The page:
To Know the Love of Christ
Series: Stand-Alone Sermons
Though Christians by definition know the love of Christ, here Paul prays for a deeper knowledge of it, so that we might be filled with the fullness of God for the glory of God.
Ephesians (Pillar New Testament Commentary), Peter T O’Brien
Ephesians (Baker Exegetical Commentary on the New Testament), Frank Thielman
“Paul’s Prayer”, Sermon by Timothy Keller
We call this week a stand-alone sermon, which means it’s not part of a series of sermons. Next Sunday we have Josh Roulhac here from DC doing another stand-alone, and then in 2 weeks we’ll start a series through the Psalms. But for today, it’s a stand-alone, however I did start thinking about it more in part because of our series on congregational singing. In that series we preached on Ephesians 5, which draws on this passage from Ephesians 3, and just last week we talked about the importance of joy in our singing, which got us into this discussion of affections. Affections are not the same as feelings or emotions, which refer more to the chemicals in our brains, but they do typically affect our feelings or emotions, and we saw last week that knowing God very much affects our affections. This week I just want to look at another passage that shows that, though it does so without directly addressing the affections. Instead, it speaks of a knowledge that is deeper than mere cognition, a knowledge this text says fills us with all the fullness of God. It’s a knowledge that surpasses knowledge, a knowledge we cannot conjure up, work up, or reason to. It’s a knowledge of the love of Christ that comes only through prayer, and this passage is a prayer for just that. From it we learn that you need power from God for the fullness of God to the glory of God. So we’ll look at power from God, the fullness of God, and the glory of God.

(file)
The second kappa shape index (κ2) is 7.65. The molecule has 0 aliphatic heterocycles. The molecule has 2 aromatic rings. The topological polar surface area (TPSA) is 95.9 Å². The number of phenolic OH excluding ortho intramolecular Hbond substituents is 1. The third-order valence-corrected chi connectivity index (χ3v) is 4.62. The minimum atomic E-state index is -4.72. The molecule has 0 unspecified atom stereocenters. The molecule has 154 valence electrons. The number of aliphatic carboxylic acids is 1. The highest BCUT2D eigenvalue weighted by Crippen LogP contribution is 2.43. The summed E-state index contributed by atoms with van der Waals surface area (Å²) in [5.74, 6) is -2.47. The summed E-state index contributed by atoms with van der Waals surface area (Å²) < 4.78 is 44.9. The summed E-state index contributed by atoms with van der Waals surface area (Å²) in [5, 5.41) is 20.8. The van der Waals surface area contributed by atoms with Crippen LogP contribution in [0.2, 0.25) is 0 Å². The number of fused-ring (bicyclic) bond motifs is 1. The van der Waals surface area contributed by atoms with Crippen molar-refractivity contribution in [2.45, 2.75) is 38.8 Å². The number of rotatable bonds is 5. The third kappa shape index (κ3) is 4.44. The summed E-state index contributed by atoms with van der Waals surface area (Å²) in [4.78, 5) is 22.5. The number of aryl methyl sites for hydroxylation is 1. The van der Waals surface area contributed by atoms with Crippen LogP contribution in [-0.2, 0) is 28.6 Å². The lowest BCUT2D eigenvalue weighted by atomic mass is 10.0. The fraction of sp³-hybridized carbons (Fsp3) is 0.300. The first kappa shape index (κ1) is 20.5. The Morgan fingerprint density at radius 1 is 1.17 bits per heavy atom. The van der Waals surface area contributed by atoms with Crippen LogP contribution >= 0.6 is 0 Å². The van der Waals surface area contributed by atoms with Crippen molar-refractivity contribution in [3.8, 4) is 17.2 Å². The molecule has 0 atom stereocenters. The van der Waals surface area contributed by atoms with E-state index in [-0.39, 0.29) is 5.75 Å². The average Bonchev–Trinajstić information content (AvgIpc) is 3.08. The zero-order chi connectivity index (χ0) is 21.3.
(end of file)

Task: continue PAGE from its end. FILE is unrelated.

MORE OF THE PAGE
Power from God
Our passage today begins with the words “for this reason,” which obviously refer to what came before. In the passages just before this one, Paul had been talking about the work of Christ to reconcile both Jews and Gentiles to God, to create one new humanity in himself, and then how he was commissioned to make known this plan of God, which is made visible in visible churches, where we get a glimpse of this new humanity, united in Christ. For this reason, then, because of what Christ has done, because of God’s plan to unite all things in Christ, and because of his role to make these things known, Paul says he bows his knees before the Father, which means he prays to the Father.